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RFID News Roundup

Sokymat's new EPC Gen 2 asset-tracking tag and compact HF tags; Emerson & Cuming announces new metal-mount tag; Schreiner buys X-ident; HF tag maker opens Brazilian plant to serve growing market; Newham College launches RFID lab; NFC Forum issues tag specs; RFID growth expected to triple in U.S. health-care sector.
Newham College Launches RFID Lab
Newham College of Further Education, located in East London, together with industry sponsors Cisco Systems, Intermec Technologies, Wavetrend, Trovan, Sonitor, Integral RFID, RadiantWave and RedPrairie, plans to launch an RFID training facility. The mission of the Discovery Lab, which opened on July 20, is to provide potential RFID end users an interactive environment in which they can learn about the technology. The lab features a range of RFID hardware and solutions, including smart shelves with embedded reader antennas for inventory applications. The center will provide RFID training conducted by RFID4U, which is authorized by the Computer Technology Industry Association to administer the CompTIA RFID+ test, a vendor-neutral professional certification that validates a professional's knowledge and skills in the areas of installation, maintenance, repair and upkeep of RFID systems.

NFC Forum Issues Interrogator, Tag Specs
The NFC Forum, an association promoting the adoption of near-field communication (NFC) technology, announced the publication of four tag specifications around which it plans to standardize NFC readers. NFC technology is being implemented to let consumers make payments, gather information and eventually exchange data with other mobile electronic devices using passive high-frequency RFID tags and interrogators. The forum maintains that any NFC interrogator must be able to both read and write to these four tag types, says David Turner, who works for Microsoft's mobile and embedded devices (MED) division, and is responsible for leading MED's engagement in the NFC Forum. The NFC Forum is publishing the four tag specifications, he says, so manufacturers of interrogators designed for NFC applications can know which tag standards the devices will need to be able to read to qualify for NFC Forum standards testing. The four tag specifications are based on the ISO 14443A and ISO 14443B standards, as well as Sony's FeliCa specification. The NFC Forum is currently developing the certification tests it will administer to reader makers looking to have their products certified as standard NFC readers. The tag specs are available to the public for download at no charge from NFC Forum's Web site.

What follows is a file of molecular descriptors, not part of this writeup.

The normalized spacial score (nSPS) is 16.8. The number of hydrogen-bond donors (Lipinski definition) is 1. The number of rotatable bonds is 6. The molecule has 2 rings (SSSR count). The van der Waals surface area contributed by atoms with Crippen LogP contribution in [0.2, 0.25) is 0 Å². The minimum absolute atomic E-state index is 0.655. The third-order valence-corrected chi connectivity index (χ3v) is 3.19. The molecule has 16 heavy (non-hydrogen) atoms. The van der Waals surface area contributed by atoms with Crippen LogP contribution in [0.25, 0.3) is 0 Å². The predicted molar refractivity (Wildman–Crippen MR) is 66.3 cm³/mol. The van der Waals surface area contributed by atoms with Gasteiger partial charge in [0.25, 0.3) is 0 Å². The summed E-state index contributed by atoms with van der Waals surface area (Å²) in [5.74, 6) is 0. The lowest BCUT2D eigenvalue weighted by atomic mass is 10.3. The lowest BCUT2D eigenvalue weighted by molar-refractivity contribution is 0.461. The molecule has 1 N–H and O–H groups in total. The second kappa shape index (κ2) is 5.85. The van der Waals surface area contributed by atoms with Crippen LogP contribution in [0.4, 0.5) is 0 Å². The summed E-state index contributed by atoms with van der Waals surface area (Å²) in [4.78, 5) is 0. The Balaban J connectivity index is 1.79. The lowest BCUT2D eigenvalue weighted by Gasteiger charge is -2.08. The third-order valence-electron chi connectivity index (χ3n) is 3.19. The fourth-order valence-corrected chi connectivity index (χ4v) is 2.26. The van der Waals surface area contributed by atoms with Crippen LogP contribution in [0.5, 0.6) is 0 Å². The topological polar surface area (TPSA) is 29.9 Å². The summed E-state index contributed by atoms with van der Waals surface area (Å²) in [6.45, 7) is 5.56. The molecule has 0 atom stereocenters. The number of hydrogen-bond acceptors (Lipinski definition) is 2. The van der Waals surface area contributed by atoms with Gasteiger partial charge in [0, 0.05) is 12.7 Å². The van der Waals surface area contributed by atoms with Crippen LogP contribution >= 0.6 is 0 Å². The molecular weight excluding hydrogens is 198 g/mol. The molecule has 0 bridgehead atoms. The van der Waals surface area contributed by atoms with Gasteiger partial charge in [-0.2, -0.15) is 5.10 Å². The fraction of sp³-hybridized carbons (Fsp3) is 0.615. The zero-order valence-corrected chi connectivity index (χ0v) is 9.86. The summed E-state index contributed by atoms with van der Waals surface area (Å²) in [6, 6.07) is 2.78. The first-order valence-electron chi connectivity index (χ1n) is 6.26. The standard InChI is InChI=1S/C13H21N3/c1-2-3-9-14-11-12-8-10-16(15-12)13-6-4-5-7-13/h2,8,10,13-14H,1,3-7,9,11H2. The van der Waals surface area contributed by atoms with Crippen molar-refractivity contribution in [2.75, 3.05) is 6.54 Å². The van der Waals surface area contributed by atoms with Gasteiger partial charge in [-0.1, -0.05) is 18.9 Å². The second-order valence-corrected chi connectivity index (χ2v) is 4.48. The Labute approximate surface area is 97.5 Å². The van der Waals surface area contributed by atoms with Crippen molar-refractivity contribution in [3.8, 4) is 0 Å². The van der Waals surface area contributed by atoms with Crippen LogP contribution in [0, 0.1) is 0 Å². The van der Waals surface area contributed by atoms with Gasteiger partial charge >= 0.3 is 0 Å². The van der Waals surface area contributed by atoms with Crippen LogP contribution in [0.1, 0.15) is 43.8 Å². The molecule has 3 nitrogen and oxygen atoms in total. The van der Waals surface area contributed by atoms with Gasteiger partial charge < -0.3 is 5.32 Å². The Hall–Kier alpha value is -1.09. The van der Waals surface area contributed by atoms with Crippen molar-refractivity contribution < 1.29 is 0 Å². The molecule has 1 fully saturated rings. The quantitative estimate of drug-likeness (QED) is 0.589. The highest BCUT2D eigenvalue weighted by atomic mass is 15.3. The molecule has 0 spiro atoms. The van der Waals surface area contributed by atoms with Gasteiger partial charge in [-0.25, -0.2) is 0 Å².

RFID Growth Expected to Triple in U.S. Health-Care Sector
The sales of RFID systems to the U.S. health-care industry is expected to more than triple in the next three years, according to a report published by market research and analysis firm Kalorama Information, a Rockville, Md., company specializing in the health-care and medical markets. The firm estimates that annual sales of RFID technologies in the U.S. health-care market stand at about $297 million in 2007, but that figure is expected to jump to more than $1 billion by 2010 and $3.1 billion by 2012, according to the new report, entitled "RFID Opportunities in Healthcare in the U.S." Other market studies predict strong growth of RFID in the health-care industry, though at least one, by IDTechEx, has smaller projections. In its report "RFID in Healthcare 2006-2016," IDTechEx says the worldwide market for RFID tags and systems in health care will rise from $90 million this year to $2.1 billion by 2016 (see Report Sees Sharp Rise in Pharma RFID). Kalorama explains that RFID is being considered by hospitals, nursing homes, pharmaceutical manufacturers and pharmacies that want to use the technology to track assets, better manage inventory, monitor patients in real time, and track medicine and its dispensing. The report is available now for $3,995, directly from Kalorama Information, and is also available from Marketresearch.com.

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